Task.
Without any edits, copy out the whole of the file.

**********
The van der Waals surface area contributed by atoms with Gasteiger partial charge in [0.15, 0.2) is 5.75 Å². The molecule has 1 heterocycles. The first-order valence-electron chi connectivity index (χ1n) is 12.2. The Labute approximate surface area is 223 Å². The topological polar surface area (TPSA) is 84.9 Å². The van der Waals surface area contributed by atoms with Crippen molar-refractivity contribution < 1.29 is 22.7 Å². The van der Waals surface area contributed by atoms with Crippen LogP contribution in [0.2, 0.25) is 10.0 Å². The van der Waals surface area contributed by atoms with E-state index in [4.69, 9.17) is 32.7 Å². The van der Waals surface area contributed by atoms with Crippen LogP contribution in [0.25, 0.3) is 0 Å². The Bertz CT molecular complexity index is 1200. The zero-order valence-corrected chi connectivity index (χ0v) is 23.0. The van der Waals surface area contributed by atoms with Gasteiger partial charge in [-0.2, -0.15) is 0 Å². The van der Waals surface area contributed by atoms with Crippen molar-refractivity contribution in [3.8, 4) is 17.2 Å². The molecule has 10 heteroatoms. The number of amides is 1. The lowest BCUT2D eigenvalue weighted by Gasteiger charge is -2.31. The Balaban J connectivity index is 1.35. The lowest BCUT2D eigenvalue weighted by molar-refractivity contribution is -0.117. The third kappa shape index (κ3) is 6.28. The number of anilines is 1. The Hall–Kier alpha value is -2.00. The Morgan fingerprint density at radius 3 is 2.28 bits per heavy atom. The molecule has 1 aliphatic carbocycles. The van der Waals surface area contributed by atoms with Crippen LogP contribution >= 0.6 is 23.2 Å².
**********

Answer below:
The van der Waals surface area contributed by atoms with Gasteiger partial charge in [0.15, 0.2) is 5.75 Å². The molecule has 1 heterocycles. The first-order valence-electron chi connectivity index (χ1n) is 12.2. The Labute approximate surface area is 223 Å². The topological polar surface area (TPSA) is 84.9 Å². The van der Waals surface area contributed by atoms with Crippen molar-refractivity contribution < 1.29 is 22.7 Å². The van der Waals surface area contributed by atoms with Crippen LogP contribution in [0.2, 0.25) is 10.0 Å². The van der Waals surface area contributed by atoms with E-state index in [4.69, 9.17) is 32.7 Å². The van der Waals surface area contributed by atoms with Crippen LogP contribution in [0.25, 0.3) is 0 Å². The Bertz CT molecular complexity index is 1200. The zero-order valence-corrected chi connectivity index (χ0v) is 23.0. The van der Waals surface area contributed by atoms with Gasteiger partial charge in [-0.2, -0.15) is 0 Å². The van der Waals surface area contributed by atoms with Crippen molar-refractivity contribution in [3.8, 4) is 17.2 Å². The molecule has 10 heteroatoms. The number of amides is 1. The lowest BCUT2D eigenvalue weighted by Gasteiger charge is -2.31. The Balaban J connectivity index is 1.35. The lowest BCUT2D eigenvalue weighted by molar-refractivity contribution is -0.117. The third kappa shape index (κ3) is 6.28. The number of anilines is 1. The Hall–Kier alpha value is -2.00. The Morgan fingerprint density at radius 3 is 2.28 bits per heavy atom. The molecule has 1 aliphatic carbocycles. The van der Waals surface area contributed by atoms with Crippen LogP contribution >= 0.6 is 23.2 Å².